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Kamiya and Kellams recounted a story from Okami's development, back in 2005. Kamiya posted the design document for the title on the company's internal intranet, where everyone at Clover Studio could read everything about the game. Kamiya said there was, "literally no feedback." Nothing good, nothing bad. No comment from his peers. Just silence. Feedback remained nonexistent months into the project, even as it started to come together and parts were finished.

"Then finally we got to the point where you could play through the entire game, and it was still very rough and [executive producer Atsushi] Inaba-san walked over to me and he said, 'Hey, you know the story for this game is really good, man,'" Kamiya says. His tone is playful as he laughs as he continues. "I was like, 'Did you just come over here to bullshit me because you know that the game is really bad right now?' I thought, he’s just trying to make me feel better. When you calm down and think about it, obviously, he actually meant it, and that’s why he came over."

At first, one might assume no one dared criticize the project out of fear of getting on Kamiya's bad side. But the more he talks about his disappointment in the lack of feedback, the more it sounds like perhaps his team preferred to let him lead completely and deal with the stress of larger decisions.

"...For better or worse this game is just filled with challenges for us."

"That’s the level of no reaction to things that I get. It’s not super surprising," he says. "I was telling him that from my perspective, like on a producer side, for better or worse this game is just filled with challenges for us. You’re asking the question at the point of the game where everybody is working hard, so it’s really hard for us to step back and say, 'Oh yeah I’m really super happy.' We’re way too deep into it to have any kind of introspection on it."

Based on this tepid feedback loop, Kellams notes that the biggest challenge for the team right now is knowing when it's time to panic.

"It’s really difficult," he says. "Going back to [Kamiya-san's] story about feedback issue. There was a point on Bayonetta where he asked the team whether they thought Bayonetta was going to be fun, and only three people on the entire team raised their hand and said they thought Bayonetta was going to be a fun game. You’re making something that’s never existed. You’re creating an entire world. There are no sounds inside your box. Every sound that plays in a game, every blade of grass that you’re stepping on, every movement of everything has to be made. You need somebody who’s got that idea in their head and you need to trust that that idea is strong enough to survive all the different things that get shot at it."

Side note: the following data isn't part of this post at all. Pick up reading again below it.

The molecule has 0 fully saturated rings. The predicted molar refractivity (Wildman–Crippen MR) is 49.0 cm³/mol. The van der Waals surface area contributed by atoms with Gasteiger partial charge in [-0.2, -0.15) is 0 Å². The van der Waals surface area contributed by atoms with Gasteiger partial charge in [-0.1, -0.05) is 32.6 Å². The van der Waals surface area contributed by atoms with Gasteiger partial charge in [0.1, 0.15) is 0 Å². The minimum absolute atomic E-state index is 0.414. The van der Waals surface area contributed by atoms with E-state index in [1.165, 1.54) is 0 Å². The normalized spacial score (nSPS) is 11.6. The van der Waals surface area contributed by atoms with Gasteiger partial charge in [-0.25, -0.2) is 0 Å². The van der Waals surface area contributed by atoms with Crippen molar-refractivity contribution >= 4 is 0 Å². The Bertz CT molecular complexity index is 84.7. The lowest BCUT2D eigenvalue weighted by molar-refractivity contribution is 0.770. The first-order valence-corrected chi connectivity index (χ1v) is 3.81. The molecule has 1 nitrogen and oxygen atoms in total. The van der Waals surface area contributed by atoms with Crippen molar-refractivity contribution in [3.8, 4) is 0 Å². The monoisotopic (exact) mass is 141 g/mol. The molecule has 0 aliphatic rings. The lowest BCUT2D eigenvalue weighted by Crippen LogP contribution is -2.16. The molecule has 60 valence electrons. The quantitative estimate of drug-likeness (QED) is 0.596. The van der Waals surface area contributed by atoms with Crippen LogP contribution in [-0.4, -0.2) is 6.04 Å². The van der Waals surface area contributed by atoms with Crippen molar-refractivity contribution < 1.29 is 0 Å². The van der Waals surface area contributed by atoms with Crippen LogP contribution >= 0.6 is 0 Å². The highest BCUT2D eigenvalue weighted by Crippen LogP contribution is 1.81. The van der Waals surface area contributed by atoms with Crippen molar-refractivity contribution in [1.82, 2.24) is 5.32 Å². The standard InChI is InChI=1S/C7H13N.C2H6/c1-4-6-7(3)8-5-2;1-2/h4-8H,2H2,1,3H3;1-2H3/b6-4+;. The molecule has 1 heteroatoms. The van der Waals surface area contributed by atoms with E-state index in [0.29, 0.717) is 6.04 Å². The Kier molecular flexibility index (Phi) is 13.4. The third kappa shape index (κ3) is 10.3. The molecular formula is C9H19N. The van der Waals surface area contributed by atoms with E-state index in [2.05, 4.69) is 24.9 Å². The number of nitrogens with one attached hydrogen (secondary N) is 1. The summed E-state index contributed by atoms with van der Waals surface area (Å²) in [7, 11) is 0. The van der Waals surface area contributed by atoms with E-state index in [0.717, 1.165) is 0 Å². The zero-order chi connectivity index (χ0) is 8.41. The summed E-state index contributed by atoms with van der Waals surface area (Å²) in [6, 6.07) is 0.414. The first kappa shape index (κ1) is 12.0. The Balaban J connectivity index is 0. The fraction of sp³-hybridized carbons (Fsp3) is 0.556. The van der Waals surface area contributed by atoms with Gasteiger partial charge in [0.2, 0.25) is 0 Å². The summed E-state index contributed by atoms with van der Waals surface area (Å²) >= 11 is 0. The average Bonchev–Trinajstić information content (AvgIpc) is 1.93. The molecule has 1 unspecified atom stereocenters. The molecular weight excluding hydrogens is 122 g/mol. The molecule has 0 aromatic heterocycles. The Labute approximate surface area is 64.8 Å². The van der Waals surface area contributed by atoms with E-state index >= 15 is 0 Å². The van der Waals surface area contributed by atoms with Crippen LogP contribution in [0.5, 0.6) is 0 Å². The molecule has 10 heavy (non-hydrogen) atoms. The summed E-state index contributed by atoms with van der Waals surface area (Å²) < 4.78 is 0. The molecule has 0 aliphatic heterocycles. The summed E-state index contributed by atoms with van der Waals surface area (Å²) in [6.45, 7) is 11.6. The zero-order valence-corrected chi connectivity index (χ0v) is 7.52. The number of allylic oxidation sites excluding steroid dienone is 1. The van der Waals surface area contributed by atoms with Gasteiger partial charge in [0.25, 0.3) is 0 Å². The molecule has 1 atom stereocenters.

Kamiya adds that this kind of panic-timer is even more heightened when working on a new, original property. There are no prequels, no longstanding series to build upon like with Resident Evil or Devil May Cry. It's all new, and figuring out what those new moving parts are and how to make them work takes up the biggest chunk of manpower. Scalebound's dragon, specifically, poses the biggest hurdle.

"The amount of decision making that you have to make and the amount of decisions that you don’t know yet because other decisions haven’t been made yet is pretty monumental."

"The dragon is a totally new idea," he says. "You’re fighting with an AI, how should the dragon be engaged in battle? How should we grow the dragon alongside you? Where is the focus for these things or that thing? None of that has a blueprint for us. It’s not that we can hit copy on the machine and get another one of these. We have to make the machine. In making that machine everything is a challenge because all of those parts have to fit together. The amount of decision making that you have to make and the amount of decisions that you don’t know yet because other decisions haven’t been made yet is pretty monumental.

"From the experience in making original games, everything and anything is a challenge at this point," he adds. "We’re not at the point where we’ve got a full beast that’s all put together that we can look at and be like, 'Yeah, this is what we got.' We got tons of parts that are starting to come together and become playable in a way that makes sense for us so that everything that we’re working on is challenging."

I ask Kamiya what he thinks makes a good action game. As one of the best known and most successful action game designers, what advice can he share with developer hopefuls? Kamiya says it's a difficult question to answer, because to compartmentalize and explain away what makes a good action game goes against his desire to keep his games intuitive and player driven.

"Hideo Kojima or [Masahiro] Sakurai or other guys that I personally know--those are guys who plan out their games in detail and have a very logical structured approach to how they want to make them," he explains. "If the player does this, the enemy should do this, then the player should be doing this after that. They have it all figured out before they go after it.

"For myself, I just want very intuitive things, like, I want the player to control to feel really good and if I attack someone, I want to be able to dodge at the last second. I think about all these different things that I want to do and then when we start building all those things out, then I start thinking about the things that I want to have done to me. Then we start building the enemies out after that, and then all of that stuff comes together in a very intuitive way."

Alexa Ray Corriea on Google+
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Alexa Ray Corriea is never not covered in glitter at any given time.